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Friday, April 14, 2017

Here are the facts on the Syrian conflict

Conflict Background

The conflict in Syria began as an offshoot of the 2011 Arab Spring uprisings. Sparked on April 29th in the town of Daraa by a group of 13 year old boys who wrote on the side of their school "The Government must go!", the movement began as a uprising for democracy. But in the past four years, it has since disintegrated into a cauldron of competing rebel groups, terrorist elements, international powers, and religious factions--all with a quarter million Syrians killed with millions displaced.

1. Uprising Beginning's

The wave of Arab unrest that began with the Tunisian revolution reached Syria on March 15, 2011, when residents of a small southern city took to the streets to protest the torture of students who had put up anti-government graffiti. The government responded with heavy-handed force, and demonstrations quickly spread across much of the country.

President Bashar al-Assad, a British-trained doctor who inherited Syria’s harsh dictatorship from his father, Hafez al-Assad, at first wavered between force and hints of reform. But in April 2011, just days after lifting the country’s decades-old state of emergency, he set off the first of what became a series of withering crackdowns, sending tanks into restive cities as security forces opened fire on demonstrators. In retrospect, the attacks appeared calculated to turn peaceful protests violent, to justify an escalation of force.

In the summer of 2011, as the crackdown dragged on, thousands of soldiers defected and began launching attacks against the government, bringing the country to what the United Nations in December called the verge of civil war.  An opposition government in exile was formed, the Syrian National Council, but the council’s internal divisions have kept Western and Arab governments from recognizing it as such. The opposition remains a fractious collection of political groups, longtime exiles, grass-roots organizers and armed militants, divided along ideological, ethnic or sectarian lines.

The conflict is complicated by Syria’s ethnic divisions. The Assads and much of the nation’s elite, especially the military, belong to the Alawite sect, a minority in a mostly Sunni country. While the Assad government has the advantage of crushing firepower and units of loyal, elite troops, the insurgents should not be underestimated. They are highly motivated and, over time, demographics should tip in their favor. Alawites constitute about 12 percent of the 23 million Syrians. Sunni Muslims, the opposition’s backbone, make up about 75 percent of the population.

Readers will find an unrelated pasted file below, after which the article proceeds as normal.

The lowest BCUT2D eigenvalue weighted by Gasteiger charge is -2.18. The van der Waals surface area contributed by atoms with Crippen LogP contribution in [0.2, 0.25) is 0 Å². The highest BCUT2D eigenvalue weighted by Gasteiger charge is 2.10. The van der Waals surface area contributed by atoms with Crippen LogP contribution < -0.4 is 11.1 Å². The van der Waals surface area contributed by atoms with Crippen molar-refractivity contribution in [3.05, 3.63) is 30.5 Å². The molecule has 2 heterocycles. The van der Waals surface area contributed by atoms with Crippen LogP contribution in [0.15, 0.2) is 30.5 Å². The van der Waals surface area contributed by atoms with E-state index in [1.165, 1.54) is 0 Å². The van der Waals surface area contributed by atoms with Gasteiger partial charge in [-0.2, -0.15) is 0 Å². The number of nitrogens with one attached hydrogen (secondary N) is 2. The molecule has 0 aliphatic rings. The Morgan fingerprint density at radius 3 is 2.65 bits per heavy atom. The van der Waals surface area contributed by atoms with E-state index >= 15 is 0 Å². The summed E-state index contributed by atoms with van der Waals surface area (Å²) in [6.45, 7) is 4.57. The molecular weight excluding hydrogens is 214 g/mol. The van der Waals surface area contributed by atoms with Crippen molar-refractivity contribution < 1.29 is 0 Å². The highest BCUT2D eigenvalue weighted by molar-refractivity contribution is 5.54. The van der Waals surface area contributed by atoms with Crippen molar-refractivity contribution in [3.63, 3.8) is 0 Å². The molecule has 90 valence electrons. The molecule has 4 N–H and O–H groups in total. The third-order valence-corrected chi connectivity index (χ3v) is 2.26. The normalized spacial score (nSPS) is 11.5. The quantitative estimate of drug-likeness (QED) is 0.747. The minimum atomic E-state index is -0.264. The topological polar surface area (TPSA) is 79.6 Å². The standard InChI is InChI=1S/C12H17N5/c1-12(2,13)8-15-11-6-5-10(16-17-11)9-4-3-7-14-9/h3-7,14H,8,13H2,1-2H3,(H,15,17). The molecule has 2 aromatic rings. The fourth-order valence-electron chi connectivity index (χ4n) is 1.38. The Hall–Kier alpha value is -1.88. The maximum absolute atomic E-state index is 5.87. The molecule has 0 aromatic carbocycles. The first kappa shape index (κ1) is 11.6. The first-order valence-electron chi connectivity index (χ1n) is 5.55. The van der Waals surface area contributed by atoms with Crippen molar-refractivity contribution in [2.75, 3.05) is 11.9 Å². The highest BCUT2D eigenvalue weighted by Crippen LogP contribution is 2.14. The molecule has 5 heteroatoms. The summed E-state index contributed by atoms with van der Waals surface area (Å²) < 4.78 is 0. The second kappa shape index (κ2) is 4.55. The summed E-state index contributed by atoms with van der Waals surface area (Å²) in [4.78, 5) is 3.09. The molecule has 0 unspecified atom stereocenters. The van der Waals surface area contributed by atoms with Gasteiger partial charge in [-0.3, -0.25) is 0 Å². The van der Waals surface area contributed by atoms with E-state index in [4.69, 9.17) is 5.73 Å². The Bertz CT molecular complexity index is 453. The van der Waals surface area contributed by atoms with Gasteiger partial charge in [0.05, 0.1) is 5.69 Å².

The United States and countries around the world condemned President Assad, who many had hoped would soften his father’s iron-handed regime. Criticism has also come from unlikely quarters, like Syria’s neighbors, Jordan and Turkey, and the Arab League. Syria was expelled from the Arab League after it agreed to a peace plan only to step up attacks on protesters. In late 2011 and early 2012, Syria agreed to allow league observers into the country. But their presence did nothing to slow the violence.

In February 2012, the United Nations General Assembly voted overwhelmingly to approve a resolution condemning President Assad’s unbridled crackdown on the uprising, but China and Russia, Syria’s traditional patron, blocked all efforts for stronger Security Council action.

Tensions have also spilled over borders into Lebanon, Iraq, Turkey and Jordan, and fears have increased with evidence that Al Qaeda was behind a rise in suicide bombings in 2012.

By the summer of 2012, the conflict had greatly increased in tempo and violence on all sides, as advocacy groups estimated that about 400 died in June 2011 and more than 3,000 people in June 2012. According to estimates from the United Nations, the conflict has left more than 10,000 dead, thousands more displaced. The Syrian government has waged an unrelenting campaign of arrests that has snared tens of thousands of people.

In cities throughout Syria, including the capital, Damascus, and the largest city, Aleppo, the opposition had coalesced around armed groups identifying themselves as elements of the Free Syrian Army. From bases in refugee camps on the Turkish side of the border, the flow of weapons, medical supplies and money increased.

As the conflict has continued without resolution, Syrians involved in the struggle say it is becoming more radicalized: homegrown Muslim jihadists, as well as small groups of fighters from Al Qaedahave been taking a more prominent role and demanding a say in running the resistance.

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